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Money Messages

I have been burned more than once by pastors preaching a prosperity gospel, so I cringe a bit whenever I see magazines running articles on money. It was no different when I saw the headline about giving in the September/October issue ("What Every Pastor Needs to Know About Giving"). But after reading through the piece (and then re-reading it just to make sure I wasn't missing something), I have to say, I wish I'd had a pastor like that.

Robert Morris sets the standard for church leadership when he talks about giving to give, not to get. How often we miss the fact that God does not need our money; giving is a condition of the heart. It's great to see a Spirit-filled senior pastor—of a large church, no less—correctly blending giving and self-denial. I pray he and his congregation remain close to biblical truth rather than veering off (as so many have done) into the land of misquoted Scripture, bigger houses and gaudier jewelry.
James Williams III
Atlanta, Ga.

Fame Game

Yes, it's sad that a larger percentage of Christians know who Paris Hilton or Oprah Winfrey are over the likes of Rick Warren, Andy Stanley and Bill Hybels ("Ministering in a Celebrity World," September/October). But what do you expect? Christian leaders may be increasingly more recognized in the secular arena, but they still don't have the marketing means or budgets to compete with Hollywood or Washington, D.C. Of course they won't be as famous when their names and faces aren't on every TV commercial, billboard or pop-up ad.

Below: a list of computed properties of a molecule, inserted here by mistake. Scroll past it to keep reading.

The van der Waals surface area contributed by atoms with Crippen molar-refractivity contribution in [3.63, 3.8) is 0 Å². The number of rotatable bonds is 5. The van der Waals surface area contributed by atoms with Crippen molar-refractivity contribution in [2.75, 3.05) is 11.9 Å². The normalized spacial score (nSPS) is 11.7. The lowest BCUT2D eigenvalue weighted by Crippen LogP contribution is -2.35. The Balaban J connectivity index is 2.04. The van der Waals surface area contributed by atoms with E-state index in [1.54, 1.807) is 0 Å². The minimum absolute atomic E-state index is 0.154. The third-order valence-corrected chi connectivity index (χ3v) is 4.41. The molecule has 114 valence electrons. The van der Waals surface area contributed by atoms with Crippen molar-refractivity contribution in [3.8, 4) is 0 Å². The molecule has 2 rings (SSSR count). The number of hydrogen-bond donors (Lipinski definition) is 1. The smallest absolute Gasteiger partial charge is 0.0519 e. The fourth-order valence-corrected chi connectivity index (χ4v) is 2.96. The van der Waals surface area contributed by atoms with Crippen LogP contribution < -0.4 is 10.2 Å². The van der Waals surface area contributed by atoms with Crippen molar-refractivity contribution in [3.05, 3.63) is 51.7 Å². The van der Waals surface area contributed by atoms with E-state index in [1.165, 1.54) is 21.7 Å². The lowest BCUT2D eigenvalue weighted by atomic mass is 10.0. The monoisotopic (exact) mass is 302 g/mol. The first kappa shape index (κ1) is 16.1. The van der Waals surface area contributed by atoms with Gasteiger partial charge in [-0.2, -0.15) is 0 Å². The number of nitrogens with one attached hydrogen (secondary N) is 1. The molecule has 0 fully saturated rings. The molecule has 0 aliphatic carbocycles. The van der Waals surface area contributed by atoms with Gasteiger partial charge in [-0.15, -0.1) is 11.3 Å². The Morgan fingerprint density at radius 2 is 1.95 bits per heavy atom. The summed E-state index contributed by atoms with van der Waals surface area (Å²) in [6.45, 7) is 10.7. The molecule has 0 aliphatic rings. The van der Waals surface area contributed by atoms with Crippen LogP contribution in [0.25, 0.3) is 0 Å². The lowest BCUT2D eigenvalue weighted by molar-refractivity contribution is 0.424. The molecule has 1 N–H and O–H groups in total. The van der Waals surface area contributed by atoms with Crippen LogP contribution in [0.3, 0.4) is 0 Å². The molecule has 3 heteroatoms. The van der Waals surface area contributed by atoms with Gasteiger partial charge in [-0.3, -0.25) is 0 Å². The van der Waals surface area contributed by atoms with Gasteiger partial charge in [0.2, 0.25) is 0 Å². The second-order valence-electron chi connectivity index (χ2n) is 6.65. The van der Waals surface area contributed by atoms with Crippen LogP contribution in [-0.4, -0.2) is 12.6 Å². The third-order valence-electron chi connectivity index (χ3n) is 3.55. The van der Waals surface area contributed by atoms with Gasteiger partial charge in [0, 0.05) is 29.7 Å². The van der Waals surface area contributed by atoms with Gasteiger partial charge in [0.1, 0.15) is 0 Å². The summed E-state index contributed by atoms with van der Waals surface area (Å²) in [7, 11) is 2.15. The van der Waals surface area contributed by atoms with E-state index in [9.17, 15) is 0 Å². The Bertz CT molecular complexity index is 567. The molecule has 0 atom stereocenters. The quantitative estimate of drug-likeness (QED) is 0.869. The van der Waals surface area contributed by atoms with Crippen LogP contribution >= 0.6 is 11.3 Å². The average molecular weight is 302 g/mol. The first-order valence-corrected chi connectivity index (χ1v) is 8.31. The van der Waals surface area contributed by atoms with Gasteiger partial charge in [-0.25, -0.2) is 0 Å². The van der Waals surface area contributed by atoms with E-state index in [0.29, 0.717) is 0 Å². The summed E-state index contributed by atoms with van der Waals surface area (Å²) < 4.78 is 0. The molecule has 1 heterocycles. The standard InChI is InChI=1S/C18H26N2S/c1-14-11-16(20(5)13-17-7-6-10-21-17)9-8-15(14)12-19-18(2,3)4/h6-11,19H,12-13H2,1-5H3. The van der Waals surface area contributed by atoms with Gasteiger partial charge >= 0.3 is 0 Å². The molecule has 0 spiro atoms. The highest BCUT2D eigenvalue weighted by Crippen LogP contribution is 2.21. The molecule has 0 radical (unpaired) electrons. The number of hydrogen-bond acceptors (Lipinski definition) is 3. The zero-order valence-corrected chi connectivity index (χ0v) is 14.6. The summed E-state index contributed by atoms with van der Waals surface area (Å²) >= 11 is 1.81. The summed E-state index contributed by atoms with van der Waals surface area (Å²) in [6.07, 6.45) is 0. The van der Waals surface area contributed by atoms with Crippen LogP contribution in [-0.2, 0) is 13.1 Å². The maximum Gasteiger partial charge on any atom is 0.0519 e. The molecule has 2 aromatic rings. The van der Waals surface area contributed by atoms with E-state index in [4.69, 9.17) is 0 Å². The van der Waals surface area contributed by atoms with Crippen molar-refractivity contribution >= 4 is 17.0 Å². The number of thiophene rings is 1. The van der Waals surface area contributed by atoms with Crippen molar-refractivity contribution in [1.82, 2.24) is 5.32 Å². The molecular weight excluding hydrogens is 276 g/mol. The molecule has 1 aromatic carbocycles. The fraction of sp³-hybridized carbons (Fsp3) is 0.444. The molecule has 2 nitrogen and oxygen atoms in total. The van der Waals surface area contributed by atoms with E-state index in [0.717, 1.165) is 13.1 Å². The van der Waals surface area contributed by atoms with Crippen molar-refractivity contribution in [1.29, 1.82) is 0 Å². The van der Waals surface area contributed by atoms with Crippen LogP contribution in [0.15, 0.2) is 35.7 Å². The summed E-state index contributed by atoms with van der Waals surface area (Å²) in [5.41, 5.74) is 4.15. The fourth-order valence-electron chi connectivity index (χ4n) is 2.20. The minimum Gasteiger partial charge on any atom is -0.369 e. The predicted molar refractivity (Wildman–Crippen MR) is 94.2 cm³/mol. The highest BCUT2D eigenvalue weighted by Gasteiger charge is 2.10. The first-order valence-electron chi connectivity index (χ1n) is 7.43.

However, I do find it ironic (and somewhat sad) that just a few pages later in your magazine you're "informing" pastors about podcasting, blogs and other "emerging" media ("The New Media Pioneers"). To me, this is indicative of how far we still have to go if we hope to truly vie for the attention of both Christians and unbelievers. Until the church can stay relevent with the changing audiences of culture, this will remain a David-and-Goliath issue.
Gerard Mueller
St. Louis, Mo.

War of the Words

Thank you, David Cannistraci, for actually proposing solutions to the problems you point out in "The War on Error" (September/October). Your practical tips to dealing with disagreement in the church offer healthy ways to resolve issues while exposing the destructive heart behind these "heresy hunters."
Michael Halpert
via e-mail

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